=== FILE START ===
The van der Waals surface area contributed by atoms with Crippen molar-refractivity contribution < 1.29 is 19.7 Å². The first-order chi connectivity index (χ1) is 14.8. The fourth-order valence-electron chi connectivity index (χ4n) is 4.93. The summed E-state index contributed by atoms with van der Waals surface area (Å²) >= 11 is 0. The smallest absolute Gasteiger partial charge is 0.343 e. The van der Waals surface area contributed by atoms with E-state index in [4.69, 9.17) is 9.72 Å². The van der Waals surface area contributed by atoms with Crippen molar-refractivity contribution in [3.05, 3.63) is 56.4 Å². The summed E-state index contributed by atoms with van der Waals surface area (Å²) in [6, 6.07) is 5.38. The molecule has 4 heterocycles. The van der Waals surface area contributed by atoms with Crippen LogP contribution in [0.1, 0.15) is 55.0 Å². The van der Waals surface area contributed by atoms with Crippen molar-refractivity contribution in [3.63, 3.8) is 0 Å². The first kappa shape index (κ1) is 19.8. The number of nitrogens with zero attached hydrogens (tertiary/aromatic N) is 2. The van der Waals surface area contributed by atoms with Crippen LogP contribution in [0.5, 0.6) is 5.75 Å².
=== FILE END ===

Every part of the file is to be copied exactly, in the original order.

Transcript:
The van der Waals surface area contributed by atoms with Crippen molar-refractivity contribution < 1.29 is 19.7 Å². The first-order chi connectivity index (χ1) is 14.8. The fourth-order valence-electron chi connectivity index (χ4n) is 4.93. The summed E-state index contributed by atoms with van der Waals surface area (Å²) >= 11 is 0. The smallest absolute Gasteiger partial charge is 0.343 e. The van der Waals surface area contributed by atoms with E-state index in [4.69, 9.17) is 9.72 Å². The van der Waals surface area contributed by atoms with Crippen molar-refractivity contribution in [3.05, 3.63) is 56.4 Å². The summed E-state index contributed by atoms with van der Waals surface area (Å²) in [6, 6.07) is 5.38. The molecule has 4 heterocycles. The van der Waals surface area contributed by atoms with Crippen LogP contribution in [0.1, 0.15) is 55.0 Å². The van der Waals surface area contributed by atoms with Crippen molar-refractivity contribution in [3.63, 3.8) is 0 Å². The first kappa shape index (κ1) is 19.8. The number of nitrogens with zero attached hydrogens (tertiary/aromatic N) is 2. The van der Waals surface area contributed by atoms with Crippen LogP contribution in [0.5, 0.6) is 5.75 Å².